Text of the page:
Brent crude futures, the worldwide benchmark for oil prices, were down 78 cents, or 1.4%, at $56.16 late morning Thursday.
EIA today reported a 2.8-million-barrel draw in USA crude oil inventories for the week to October 6, lifting market spirits further amid higher oil demand growth projections from OPEC and growing Middle East tensions around Kurdistan.
At the time of writing, WTI was trading at US$50.32 a barrel and Brent crude was at US$56.17 a barrel.
Traders said they would look to USA fuel inventory data on Wednesday and Thursday for indicators on price direction.
Brent also rose 2 percent the previous day.
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The Organisation for Economic Co-operation and Development's (OECD) commercial stocks fell 14.2m barrels in August to just over 3bn barrels, leaving the surplus 170m barrels over the five-year average, down from 318m barrels at the end of January.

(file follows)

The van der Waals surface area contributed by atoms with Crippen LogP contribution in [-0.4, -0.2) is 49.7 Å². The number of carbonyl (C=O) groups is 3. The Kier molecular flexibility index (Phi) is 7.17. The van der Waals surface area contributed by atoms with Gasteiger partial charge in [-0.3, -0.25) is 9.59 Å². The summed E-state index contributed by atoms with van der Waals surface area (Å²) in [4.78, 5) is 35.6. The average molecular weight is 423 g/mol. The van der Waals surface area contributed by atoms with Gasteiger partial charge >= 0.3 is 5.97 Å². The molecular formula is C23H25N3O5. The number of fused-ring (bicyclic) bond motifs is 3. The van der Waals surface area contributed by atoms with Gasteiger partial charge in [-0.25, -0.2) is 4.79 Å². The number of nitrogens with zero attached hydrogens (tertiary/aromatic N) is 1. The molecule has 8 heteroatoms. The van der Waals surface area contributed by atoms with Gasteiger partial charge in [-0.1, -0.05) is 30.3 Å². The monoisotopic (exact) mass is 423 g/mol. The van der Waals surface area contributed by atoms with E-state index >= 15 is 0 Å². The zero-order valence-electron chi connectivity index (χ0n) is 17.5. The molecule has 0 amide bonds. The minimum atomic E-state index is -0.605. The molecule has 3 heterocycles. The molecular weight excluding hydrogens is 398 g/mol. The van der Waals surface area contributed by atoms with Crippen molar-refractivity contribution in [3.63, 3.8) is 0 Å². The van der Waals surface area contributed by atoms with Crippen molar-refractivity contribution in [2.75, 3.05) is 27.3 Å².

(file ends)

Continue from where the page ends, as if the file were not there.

The market was still under pressure, though, from a bearish outlook by the International Energy Agency, which lowered its forecast for oil demand for 2018.
In other news, the International Energy Agency said on Thursday demand for OPEC oil would be 32.5 million barrels per day next year - around 150,000 bpd lower than the cartel pumped last month.
Carsten Fritsch, commodities analyst at Commerzbank in Frankfurt, said the tone of the IEA report was bearish because it suggested that demand for OPEC crude next year would not be sufficient to absorb all the available supplies. But traders say supplies remain ample despite these cuts, thanks in large part to surging USA production.
Figures released by the Energy Information Administration showed USA commercial crude inventories fell by 2.8 million barrels to 462.2 million barrels in the week through October 6. Analysts had forecast a draw of 400,000 barrels.